Street Drug Dealers / by kevin murray

Street Drug dealers are almost universally vilified by the media, politicians, regular citizens, and the police.  The penalty for dealing drugs such as heroin, cocaine, and methamphetamine is per Federal Trafficking guidelines dependent upon whether it's a first offense or not, whether there is serious bodily injury involved or not, what Schedule classification the drug is classified as, and also taken into account is the quantity of the drugs involved and sold.  The penalties for drug dealing are so severe, you could in theory; spend the rest of your life in prison, or no less than five years minimum incarceration, depending upon the circumstances involved.


With the penalties for drug dealing and distribution so high in America, you would think that every drug dealer would already be in jail, or off the streets, but that isn't even close to being the case.  First off, the law is selectively applied by prosecutors and the police to which, to nobody's surprise, those that are most disadvantaged, least able, trapped within impoverished communities and often racial minorities, end up becoming the most frequently targeted people by law enforcement for the selective application of our drug laws.


None of this is even close to being fair, and very few of this makes any logical sense.  When you live in a community in which your transportation is limited, your opportunities are limited, your education is limited, your wholesome family life is non-existent, and there isn't any ready money to be legitimately made, you will create your own opportunities to make do in order to live a life.  Street drug dealers seldom create a need for any drug, they are instead best viewed as enabling other people to pursue and obtain their drug of choice, and they are a facilitator for accomplishing those tasks.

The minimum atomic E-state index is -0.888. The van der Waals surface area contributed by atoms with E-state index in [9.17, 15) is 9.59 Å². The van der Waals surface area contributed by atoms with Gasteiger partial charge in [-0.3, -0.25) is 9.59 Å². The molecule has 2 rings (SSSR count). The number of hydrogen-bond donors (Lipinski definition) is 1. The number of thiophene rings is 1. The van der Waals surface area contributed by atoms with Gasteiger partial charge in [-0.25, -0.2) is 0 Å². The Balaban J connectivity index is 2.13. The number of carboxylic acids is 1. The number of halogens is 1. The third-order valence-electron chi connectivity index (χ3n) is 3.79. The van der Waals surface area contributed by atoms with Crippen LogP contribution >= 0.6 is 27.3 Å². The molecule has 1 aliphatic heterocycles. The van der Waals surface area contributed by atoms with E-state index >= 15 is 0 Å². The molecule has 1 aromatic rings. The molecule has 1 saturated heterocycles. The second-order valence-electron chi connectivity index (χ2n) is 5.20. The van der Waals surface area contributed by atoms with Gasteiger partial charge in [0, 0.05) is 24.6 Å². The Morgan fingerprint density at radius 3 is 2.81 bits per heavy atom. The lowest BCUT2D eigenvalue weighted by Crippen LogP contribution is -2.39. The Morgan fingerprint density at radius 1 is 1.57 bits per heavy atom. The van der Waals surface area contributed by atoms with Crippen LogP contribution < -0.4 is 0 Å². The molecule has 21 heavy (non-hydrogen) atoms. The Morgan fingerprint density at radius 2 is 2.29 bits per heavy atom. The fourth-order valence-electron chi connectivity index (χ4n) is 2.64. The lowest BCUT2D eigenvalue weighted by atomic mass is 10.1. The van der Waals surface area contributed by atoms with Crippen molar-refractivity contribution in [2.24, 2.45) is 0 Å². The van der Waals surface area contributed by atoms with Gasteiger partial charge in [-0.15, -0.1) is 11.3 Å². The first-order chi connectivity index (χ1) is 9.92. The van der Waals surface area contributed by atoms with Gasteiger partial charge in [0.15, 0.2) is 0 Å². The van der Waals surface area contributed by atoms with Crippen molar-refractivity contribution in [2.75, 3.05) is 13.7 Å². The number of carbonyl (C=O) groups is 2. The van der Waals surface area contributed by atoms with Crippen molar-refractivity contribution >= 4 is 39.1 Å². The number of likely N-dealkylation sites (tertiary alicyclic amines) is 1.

Additionally, street drug dealers interact with basically two types of customers.  In the first case, there are people within their own neighborhood that have a need or desire for drugs, which they will buy from their local purveyor of such products.  It is unfortunate that these drug users will trade money or perhaps their body for drugs, but you must also keep in mind that when you live in a world in which you feel empty, forgotten, and abandoned, to take something or to have something that will allow you to at least temporarily to feel relief, euphoria, or hope, is a trade that you often want to make.  In the second case, there are plenty of people that will travel to you from other communities because they know that they can procure the drugs that they desire from you, and they will gladly trade their money for your drugs.  By doing so, the drug dealer has brought money into his community, which will invariably be spent within that same community or thereabouts.  This is why the drug dealer invariably works, to make money, to have money, and to spend money, to which you cannot do this without providing some sort of service or labor and when the legitimate opportunities are few and ill-paying, people will gravitate to something else that will provide them opportunity and money.


Many people on the outside like to view drug dealers as a terrible scourge or a parasite, but in actuality they are providing a service to their community or surrounding communities.  In order for a drug transaction to take place, there has to be a buyer and there has to be a seller.  As long as there are willing buyers, there will be sellers and not the other way around.  Street drug dealers are the easy fall guy, but it's almost completely unjustified.  When you take away people's hope, their opportunity, their education, and embrace a secular society in which the State has replaced God, this will be the end result.  The real street drug dealers are those that deal out false promises, false justice, false equal opportunity, and a false god.